Fifth, let the dividing wall between these two rooms move over time, so that the strategy room gets larger, taking over space from the implementation room. Eventually you may end up with only enough implementers to illustrate/model your strategic recommendations without fully executing them.

Finally, there you have it. Do strategy, obviously, and even do implementation. Just be careful how you do them together.

Content Marketing: Kristina Halvorson, CEO Brain Traffic (book: contentstrategy.com)

Design is there to present the content.

Content strategy is about asking, at the heart of it, smart questions about the content very early in the process and being persistent about it.

Who is going to be providing the content? How long does it typically take to get the content? Who owns the content on your website right now? Do you have any plans to take care of that content after you launch the website? What does that look like?

The entire point is to just think about content as an entirety that involves both product and people.

What are your business objectives? Those need to be informing your web strategy. And the content you choose, the decisions you make about your content, that core content strategy really needs to be supported by your business strategy. I think that having a desire to attract traffic, that’s not enough, and that is going to result in content for the sake of content.

Actually delivering quality content to become a real resource, a real expert, which is what the content marketing movement is all about, requires an enormous amount of time.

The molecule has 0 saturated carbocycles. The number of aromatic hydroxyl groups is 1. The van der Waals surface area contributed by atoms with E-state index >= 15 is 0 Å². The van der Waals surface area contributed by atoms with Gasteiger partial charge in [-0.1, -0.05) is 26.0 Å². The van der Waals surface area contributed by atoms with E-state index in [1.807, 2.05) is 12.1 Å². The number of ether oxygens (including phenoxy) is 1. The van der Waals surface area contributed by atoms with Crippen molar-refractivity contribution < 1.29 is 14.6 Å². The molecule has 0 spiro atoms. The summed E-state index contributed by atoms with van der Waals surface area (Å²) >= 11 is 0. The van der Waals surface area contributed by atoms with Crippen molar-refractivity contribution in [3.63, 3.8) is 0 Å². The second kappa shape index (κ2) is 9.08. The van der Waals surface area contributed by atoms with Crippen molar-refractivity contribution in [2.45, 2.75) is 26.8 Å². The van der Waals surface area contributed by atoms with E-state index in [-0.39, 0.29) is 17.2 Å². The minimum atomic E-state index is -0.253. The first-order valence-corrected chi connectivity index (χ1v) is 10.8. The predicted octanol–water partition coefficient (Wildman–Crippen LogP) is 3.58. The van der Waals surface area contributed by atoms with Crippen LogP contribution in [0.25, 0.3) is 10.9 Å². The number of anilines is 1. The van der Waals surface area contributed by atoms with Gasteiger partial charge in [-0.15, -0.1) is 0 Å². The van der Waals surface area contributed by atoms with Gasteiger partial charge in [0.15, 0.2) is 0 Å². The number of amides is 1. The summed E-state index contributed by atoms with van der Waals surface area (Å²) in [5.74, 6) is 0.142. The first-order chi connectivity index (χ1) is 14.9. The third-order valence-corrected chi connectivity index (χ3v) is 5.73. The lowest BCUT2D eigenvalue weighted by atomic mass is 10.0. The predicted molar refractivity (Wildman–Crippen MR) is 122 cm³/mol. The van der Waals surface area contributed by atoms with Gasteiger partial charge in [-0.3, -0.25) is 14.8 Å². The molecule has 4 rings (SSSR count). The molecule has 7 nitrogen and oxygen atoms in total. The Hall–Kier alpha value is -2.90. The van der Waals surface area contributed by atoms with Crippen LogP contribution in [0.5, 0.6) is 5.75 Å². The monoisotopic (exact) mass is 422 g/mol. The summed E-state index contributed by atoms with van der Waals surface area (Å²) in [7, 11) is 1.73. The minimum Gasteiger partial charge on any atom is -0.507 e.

Web Strategy: Lisa Welchman

http://www.welchmanpierpoint.com/blog/web-strategy-definition

A Web strategy should address not just how an organization will address the wants and needs of its customer or user base, but also how the organization will make that user experience happen operationally.

The web is now “the organization’s primary communications, sales, marketing, and transactional vehicle.”

Web Governance: Jonathan Kahn, founder of Together London

(see profile http://alistapart.com/author/jkahn alistapart.com is an online mag for people who make websites)

You know the project is unlikely to achieve its objectives because of problems with strategy, governance, execution, or measurement:

  • No realistic web strategy
  • No standards and policies, ownership, decision-making processes
  • No appropriate metrics (KPIs)

Content strategy is the ultimate discussion starter. Whatever project or initiative you’re working on, at some point you can bring out the innocent-sounding questions of content strategy:

  • Why are we doing this?
  • How does this fit into the overarching web strategy?
  • How does this meet our users’ needs?
  • What’s the decision making process?
  • Who will write, edit, and publish it, and look after it over time?

“Web governance” as an umbrella term to cover the four components of web strategy, web governance, web execution, and web measurement.

  1. Web strategy should be created by senior management to establish guiding principles for the web: high-level objectives and metrics based on the organization’s business strategy. It also formalizes authority and funding for the web within the organization.
  1. Web governance defines decision-making processes for the web, and sets policies and standards for web content, design, and technology—in a way that respects subject-matter expertise. (For example, your CEO shouldn’t be setting standards for markup or tone of voice.)
  1. Web execution ensures that the organization has an appropriately staffed and resourced web team that can realistically execute the web strategy. (This is where most A List Apart readers work at the moment.)